John wrote a lot of book reviews. I based my own book reviews on what he did on his own site. This is one of his earliest, written in 1998. The influence was really all one way [from John to me], but you can see that we had lots of interests in common. For example, this bit of his review:

The Carter-Leslie Doomsday Argument makes most sense if you make some factual assumptions. First, you should assume that the number of people who will have ever lived will be finite. (This is reasonable but not inevitable: there are cosmological theories which make an infinity of future human beings a possibility, or even a necessity.) Second, you should assume that human population tends to increase geometrically over time, so that a historical graph of world population produces a Malthusian slope. Third, you should assume that the world is totally or substantially deterministic, so that events in the past have reasonably reliable implications for what happens in the future.

John was interested in science, but being a philosophically inclined lawyer, I mostly observed him to reason with words and concepts. One of the things I appreciate most about my education is that I learned to think visually, mathematically, and verbally. This was a happy accident, since I was the physics nerd who liked speech and debate.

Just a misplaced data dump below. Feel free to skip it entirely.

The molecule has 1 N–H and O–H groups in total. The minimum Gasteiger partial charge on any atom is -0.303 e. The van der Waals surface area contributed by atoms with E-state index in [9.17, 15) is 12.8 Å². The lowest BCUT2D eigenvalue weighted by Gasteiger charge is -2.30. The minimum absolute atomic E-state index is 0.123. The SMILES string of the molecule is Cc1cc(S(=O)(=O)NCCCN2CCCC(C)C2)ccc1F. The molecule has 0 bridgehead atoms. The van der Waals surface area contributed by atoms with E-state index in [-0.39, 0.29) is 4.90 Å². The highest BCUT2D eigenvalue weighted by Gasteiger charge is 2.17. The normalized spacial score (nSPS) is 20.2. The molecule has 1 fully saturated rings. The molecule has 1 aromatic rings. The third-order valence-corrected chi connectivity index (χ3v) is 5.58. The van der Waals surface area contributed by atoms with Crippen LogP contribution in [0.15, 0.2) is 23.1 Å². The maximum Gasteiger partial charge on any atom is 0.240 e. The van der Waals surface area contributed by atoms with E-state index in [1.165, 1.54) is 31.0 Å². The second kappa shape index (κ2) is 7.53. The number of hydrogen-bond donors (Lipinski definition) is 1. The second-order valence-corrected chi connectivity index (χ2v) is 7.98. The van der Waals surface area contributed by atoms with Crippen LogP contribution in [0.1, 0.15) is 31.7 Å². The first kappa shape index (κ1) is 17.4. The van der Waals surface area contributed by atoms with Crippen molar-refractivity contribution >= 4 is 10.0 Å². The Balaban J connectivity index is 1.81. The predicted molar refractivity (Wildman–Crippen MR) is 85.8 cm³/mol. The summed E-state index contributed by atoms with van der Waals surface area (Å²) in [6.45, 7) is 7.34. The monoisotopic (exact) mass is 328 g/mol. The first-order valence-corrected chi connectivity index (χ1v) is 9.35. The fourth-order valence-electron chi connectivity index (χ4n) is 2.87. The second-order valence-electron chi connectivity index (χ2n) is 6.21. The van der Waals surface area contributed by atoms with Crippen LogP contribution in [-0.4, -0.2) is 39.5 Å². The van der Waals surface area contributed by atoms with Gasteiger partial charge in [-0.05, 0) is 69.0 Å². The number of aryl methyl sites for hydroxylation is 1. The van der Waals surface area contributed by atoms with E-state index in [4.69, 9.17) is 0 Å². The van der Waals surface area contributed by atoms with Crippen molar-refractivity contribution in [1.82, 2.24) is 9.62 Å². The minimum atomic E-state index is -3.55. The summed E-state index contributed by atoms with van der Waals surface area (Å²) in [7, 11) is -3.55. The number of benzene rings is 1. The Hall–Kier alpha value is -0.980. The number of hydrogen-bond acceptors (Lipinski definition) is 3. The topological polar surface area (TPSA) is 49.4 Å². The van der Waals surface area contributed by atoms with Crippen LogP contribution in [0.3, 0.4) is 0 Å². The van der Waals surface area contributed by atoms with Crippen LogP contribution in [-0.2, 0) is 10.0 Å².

Thus, when I see that Leslie assumed that human population increases geometrically, I think: no it doesn't, most animal populations, humans included, increase logistically. And then I plot it. Exponential curves look a hell of a lot like exponentials at the beginning, especially when you take into account random noise, but in the long run they look a lot different.

Logistic Curve vs Exponential CurveOn the other hand, I think John was a better prose stylist than me, and his writing was more engaging. So maybe he was on to something.


The End of the World:
The Science and Ethics of Human Extinction
by John Leslie
Routledge, 1996
310 pages, $28:00 (Hardcover)